Genotype sowing date and plant spacing influence on high yielding irrigated wheat in southern new south wales australia i. phasic development canopy growth and spike production
Stapper, M.; Fischer, R.A.
Australian Journal of Agricultural Research 41(6): 997-1020
ISSN/ISBN: 0004-9409 Accession: 007376671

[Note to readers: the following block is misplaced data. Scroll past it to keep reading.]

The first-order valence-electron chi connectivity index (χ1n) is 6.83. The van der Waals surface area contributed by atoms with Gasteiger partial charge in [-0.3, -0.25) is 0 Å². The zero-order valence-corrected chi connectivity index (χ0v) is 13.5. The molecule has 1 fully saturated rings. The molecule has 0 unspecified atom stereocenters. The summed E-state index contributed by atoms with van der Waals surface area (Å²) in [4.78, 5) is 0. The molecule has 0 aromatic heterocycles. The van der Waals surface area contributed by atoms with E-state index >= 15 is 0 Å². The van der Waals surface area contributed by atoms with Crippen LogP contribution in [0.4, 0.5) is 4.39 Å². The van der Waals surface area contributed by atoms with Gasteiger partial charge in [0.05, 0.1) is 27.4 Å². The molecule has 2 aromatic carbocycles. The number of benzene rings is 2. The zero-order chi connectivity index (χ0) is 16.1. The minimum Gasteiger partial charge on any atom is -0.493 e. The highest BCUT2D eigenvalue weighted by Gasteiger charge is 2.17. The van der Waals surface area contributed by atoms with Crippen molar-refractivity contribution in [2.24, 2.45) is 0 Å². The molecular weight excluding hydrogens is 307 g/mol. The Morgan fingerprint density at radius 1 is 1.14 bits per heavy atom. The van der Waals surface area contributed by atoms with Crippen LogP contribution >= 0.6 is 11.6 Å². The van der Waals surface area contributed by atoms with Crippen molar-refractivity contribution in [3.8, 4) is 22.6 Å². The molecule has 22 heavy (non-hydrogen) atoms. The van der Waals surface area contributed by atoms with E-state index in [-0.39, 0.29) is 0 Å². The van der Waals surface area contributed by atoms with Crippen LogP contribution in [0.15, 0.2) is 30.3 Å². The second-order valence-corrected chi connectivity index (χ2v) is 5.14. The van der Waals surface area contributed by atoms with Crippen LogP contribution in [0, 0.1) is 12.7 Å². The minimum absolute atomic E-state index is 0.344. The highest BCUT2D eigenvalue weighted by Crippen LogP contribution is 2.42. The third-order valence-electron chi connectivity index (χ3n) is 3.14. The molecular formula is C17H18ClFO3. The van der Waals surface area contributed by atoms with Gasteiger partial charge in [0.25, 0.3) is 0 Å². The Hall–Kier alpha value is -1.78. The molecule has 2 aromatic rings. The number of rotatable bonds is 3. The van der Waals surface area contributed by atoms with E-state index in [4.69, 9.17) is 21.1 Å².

Sowing date, sowing rate and row spacing effects were studied on high input crops at Griffith, N.S.W., between 1983 and 1985 using 25 bread wheats (Triticum aestivum L.) and 3 triticales (.times. Triticosecale Wittmack). The aim was to identify improved management practices and genotypes through a better understanding of development and growth of irrigated wheat grown under high-yielding conditions. The genotypes were chosen to represent a wide range in genetic background, maturity and stature. Growing period durations were between 208 days and 100 days for early April and mid-August sowings, respectively, with differences in anthesis dates within sowing dates of up to 45 days. Genotypes were classified into six major maturity groups. There was no maturity type that could flower close to 1 October from a wide range of sowing dates since anthesis was delayed to 0.3 to 0.5 days per 1-day delay in sowing. Increased daylength sensitivity tended to delay anthesis relative to the timing of floral initiation and terminal spikelet formation. The end of tillering was generally associated with the attainment of 50-60% light interception rather than a given development stage of the inflorescence. Spike density was not closely related to maximum tiller number but depended on genotype, environment and plant density. Leaf appearance rate was influenced by environment and genotype but was independent of spike development. For a given final leaf number, internode elongation started at a later leaf number for later sowing dates, resulting in reductions in both node number and height. Crop height decreased by up to 5 cm per 1-week delay in anthesis date. The period of full light interception decreased from 133 days to 43 days between April and August sowings, respectively, The timing of reproductive development determined the green area duration, but the initial development and size of the canopy was less affected by it, because of adjustments in number and type of tillers, and size and thickness of leaves. The development and maintenance of an adequate canopy was not restricted by earliness, shortness or low sowing rates (50 kg seed/ha) for April-July sowing dates.